Gaining visibility on websites such as Kayak, Expedia, and the largest travel website with over 570 million reviews and opinions across the globe, TripAdvisor, is a core component to any hotelier’s distribution strategy. Therefore, when TripAdvisor comes out with a new product, the industry is abuzz trying to understand implementation and determine if it’s a good fit for their property. Following the recent announcement of TripAdvisor’s new ad format called Sponsored Placements, we have outlined some of the top questions hoteliers may have and some tips for implementing this new offering.
First, What Are Sponsored Placements?
Sponsored Placements are sponsored listings that appear on top of the hotel search results when users search hotels in a destination. They appear on both the desktop and mobile sites, in theory providing additional exposure to the property.
Sponsored Placements offer advertisers:
- Top Placement –Sponsored Placements sit on top of search results, allowing hotels to get premium exposure.
- Highly Qualified – Since Sponsored Placements appear in search results, they will drive the right travelers to the property just as they’re making booking decisions.
- No Risk – Advertisers only pay for clicks and can cancel the campaign at any time.
- Easy to Use – Campaigns can be set up in minutes.
On a destination results page (i.e., New York, Mexico City, Tokyo, etc.), a Sponsored Placement ad gives the hotel advertiser first position in the search results, with a clear label of “Sponsored” in order to distinguish it. With an ad budget as low as $6.00 a day, any qualifying hotel can take advantage of Sponsored Placements and appear at the top of this results page.
Who Can, and Should Be, Participating in TripAdvisor Sponsored Placements?
With Sponsored Placements, TripAdvisor is giving hotels the opportunity to pay to be the top placement above Traveler Ranked, Best Value, and Distance results.
Sponsored Placements are currently available to properties that:
- Have claimed their listing on TripAdvisor
- Have a live Business Advantage subscription, and
- Share their live rates and availability on TripAdvisor (either directly through a Metasearch campaign, with Instant Booking or via OTA partners).
Are There Any Concerns Associated with Sponsored Placements?
From a cost perspective, it is important to know that all clicks count, as this is billed on a cost-per-click basis (CPC). This means that the property will incur costs even if users click outside of the actual Sponsored Placement listing. According to TripAdvisor, “A click is counted anytime a traveler clicks on your Sponsored Placement and is directed to another page, putting them one step closer to booking with you. For example, if a user saw your Sponsored Placement and then clicked your property’s name, photo, review count, or deal link, they would be taken to another page, so these would all be counted as clicks. A click on any of these pages will lead the user to the hotel’s property page. However, if the user clicks the heart shaped “save” icon, this would not be considered a click since he/she would be kept on the same page.”
The Stamford La Quinta Sponsored Placement, shown below, was a corporate, brand-driven effort that is most likely cost prohibitive for smaller hotel groups and individual properties. One of the biggest benefits of this program for branded properties such as the Stamford property below, is that they are almost always in parity due to the strict contracts many branded giants have with OTAs.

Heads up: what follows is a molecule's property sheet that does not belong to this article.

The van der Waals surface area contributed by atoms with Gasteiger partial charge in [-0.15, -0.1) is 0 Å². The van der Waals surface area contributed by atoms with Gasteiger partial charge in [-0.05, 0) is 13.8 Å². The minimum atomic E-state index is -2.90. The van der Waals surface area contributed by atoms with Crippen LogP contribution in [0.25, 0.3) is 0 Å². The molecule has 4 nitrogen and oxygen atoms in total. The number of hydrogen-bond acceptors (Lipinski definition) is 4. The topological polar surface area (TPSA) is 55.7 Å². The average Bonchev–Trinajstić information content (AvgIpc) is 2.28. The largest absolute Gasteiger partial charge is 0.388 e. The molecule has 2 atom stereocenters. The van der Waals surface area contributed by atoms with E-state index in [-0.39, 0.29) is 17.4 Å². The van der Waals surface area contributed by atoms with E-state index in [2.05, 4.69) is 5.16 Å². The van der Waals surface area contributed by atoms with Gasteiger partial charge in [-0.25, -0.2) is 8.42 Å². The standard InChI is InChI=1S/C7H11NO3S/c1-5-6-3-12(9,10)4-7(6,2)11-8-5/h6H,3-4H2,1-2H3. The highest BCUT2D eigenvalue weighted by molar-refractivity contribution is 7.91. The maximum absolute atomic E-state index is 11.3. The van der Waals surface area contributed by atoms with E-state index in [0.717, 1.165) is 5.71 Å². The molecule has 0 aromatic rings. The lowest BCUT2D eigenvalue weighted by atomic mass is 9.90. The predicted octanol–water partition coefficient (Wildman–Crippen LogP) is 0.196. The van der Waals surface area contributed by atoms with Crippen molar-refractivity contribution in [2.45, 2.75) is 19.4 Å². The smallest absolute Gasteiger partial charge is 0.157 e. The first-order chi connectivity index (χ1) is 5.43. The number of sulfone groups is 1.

The Sponsored Placement below lists the rate in parity and the view deal button goes directly to the hotel’s landing page for the elevated chance of a direct booking. As we explored further, looking at New York, Boston, and London, the outcome for these hoteliers were not as favorable.
From the randomly selected examples shown below of an independent brand in New York City, Boston, and London, each hotel with the best of intentions is losing the direct customer in the Sponsored Placement.
In case 1 the OTA is showing a lower rate than the official site, yet the hotel’s intent of Sponsored Placement is to get higher exposure for direct bookings. The hotel may be facing a need period and turned to the new ad format for a quick win, yet there’s a break in parity with the OTA showing a lower rate.
In case 2 the hotel participates in the Sponsored Placement but there is no visible metaseach listing available. When we dug further there was no metasearch listing at all, which is not recommended as the hotel is making it easier for users to book through an OTA.
In case 3 this London property faces the same outcome as the New York City Sponsored Placement. Either the property is unable to maintain rate parity suffering from a connectivity issue or just bad rate management, or equally likely some bad behaviors by wholesalers undercutting with a net rate to win the business.
What Should Hoteliers Do Now?
Like any new initiative, its always worth trying to see if it works for a specific property and it’s audience. However, unless eligible independent hotels have strict rate parity guidelines, they should reconsider their strategy before looking to move forward with TripAdvisor Sponsored Placements.
For those hotels that do qualify to participate, hoteliers should watch closely to see the case studies that get released from the participants. By running Sponsored Placements, there is a paid Sponsored Placement (CPC), most likely followed by a paid Metasearch listing (CPC) or the paid Instant Booking inclusion (CPA/OTA commission), plus the cost of the overall Business Advantage. The compounded costs have the potential to leave little opportunity to achieve a positive blended ROAS amongst the TripAdvisor initiatives.
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